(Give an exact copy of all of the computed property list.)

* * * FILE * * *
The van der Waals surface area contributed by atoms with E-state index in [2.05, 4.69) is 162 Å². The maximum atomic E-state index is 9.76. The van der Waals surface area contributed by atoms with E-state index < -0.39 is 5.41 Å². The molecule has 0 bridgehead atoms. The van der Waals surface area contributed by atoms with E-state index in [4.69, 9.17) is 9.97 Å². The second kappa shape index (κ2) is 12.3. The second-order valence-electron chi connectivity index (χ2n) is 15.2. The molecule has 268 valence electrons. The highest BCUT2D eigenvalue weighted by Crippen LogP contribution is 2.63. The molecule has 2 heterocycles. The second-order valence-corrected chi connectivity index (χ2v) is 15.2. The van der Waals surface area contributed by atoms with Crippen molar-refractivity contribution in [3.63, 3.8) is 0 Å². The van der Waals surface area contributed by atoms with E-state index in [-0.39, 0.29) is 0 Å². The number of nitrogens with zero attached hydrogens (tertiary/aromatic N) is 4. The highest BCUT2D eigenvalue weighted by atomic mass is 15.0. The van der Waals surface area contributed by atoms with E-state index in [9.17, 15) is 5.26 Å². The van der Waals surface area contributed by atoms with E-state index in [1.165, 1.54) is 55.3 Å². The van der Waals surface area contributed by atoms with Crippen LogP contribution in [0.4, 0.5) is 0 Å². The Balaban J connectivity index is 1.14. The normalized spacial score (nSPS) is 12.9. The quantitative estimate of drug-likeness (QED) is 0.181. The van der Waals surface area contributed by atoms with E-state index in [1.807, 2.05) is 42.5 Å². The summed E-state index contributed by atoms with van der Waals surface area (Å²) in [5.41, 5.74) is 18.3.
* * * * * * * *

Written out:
The van der Waals surface area contributed by atoms with E-state index in [2.05, 4.69) is 162 Å². The maximum atomic E-state index is 9.76. The van der Waals surface area contributed by atoms with E-state index < -0.39 is 5.41 Å². The molecule has 0 bridgehead atoms. The van der Waals surface area contributed by atoms with E-state index in [4.69, 9.17) is 9.97 Å². The second kappa shape index (κ2) is 12.3. The second-order valence-electron chi connectivity index (χ2n) is 15.2. The molecule has 268 valence electrons. The highest BCUT2D eigenvalue weighted by Crippen LogP contribution is 2.63. The molecule has 2 heterocycles. The second-order valence-corrected chi connectivity index (χ2v) is 15.2. The van der Waals surface area contributed by atoms with Crippen molar-refractivity contribution in [3.63, 3.8) is 0 Å². The van der Waals surface area contributed by atoms with E-state index in [-0.39, 0.29) is 0 Å². The number of nitrogens with zero attached hydrogens (tertiary/aromatic N) is 4. The highest BCUT2D eigenvalue weighted by atomic mass is 15.0. The van der Waals surface area contributed by atoms with E-state index in [9.17, 15) is 5.26 Å². The van der Waals surface area contributed by atoms with E-state index in [1.165, 1.54) is 55.3 Å². The van der Waals surface area contributed by atoms with Crippen LogP contribution in [0.4, 0.5) is 0 Å². The Balaban J connectivity index is 1.14. The normalized spacial score (nSPS) is 12.9. The quantitative estimate of drug-likeness (QED) is 0.181. The van der Waals surface area contributed by atoms with E-state index in [1.807, 2.05) is 42.5 Å². The summed E-state index contributed by atoms with van der Waals surface area (Å²) in [5.41, 5.74) is 18.3.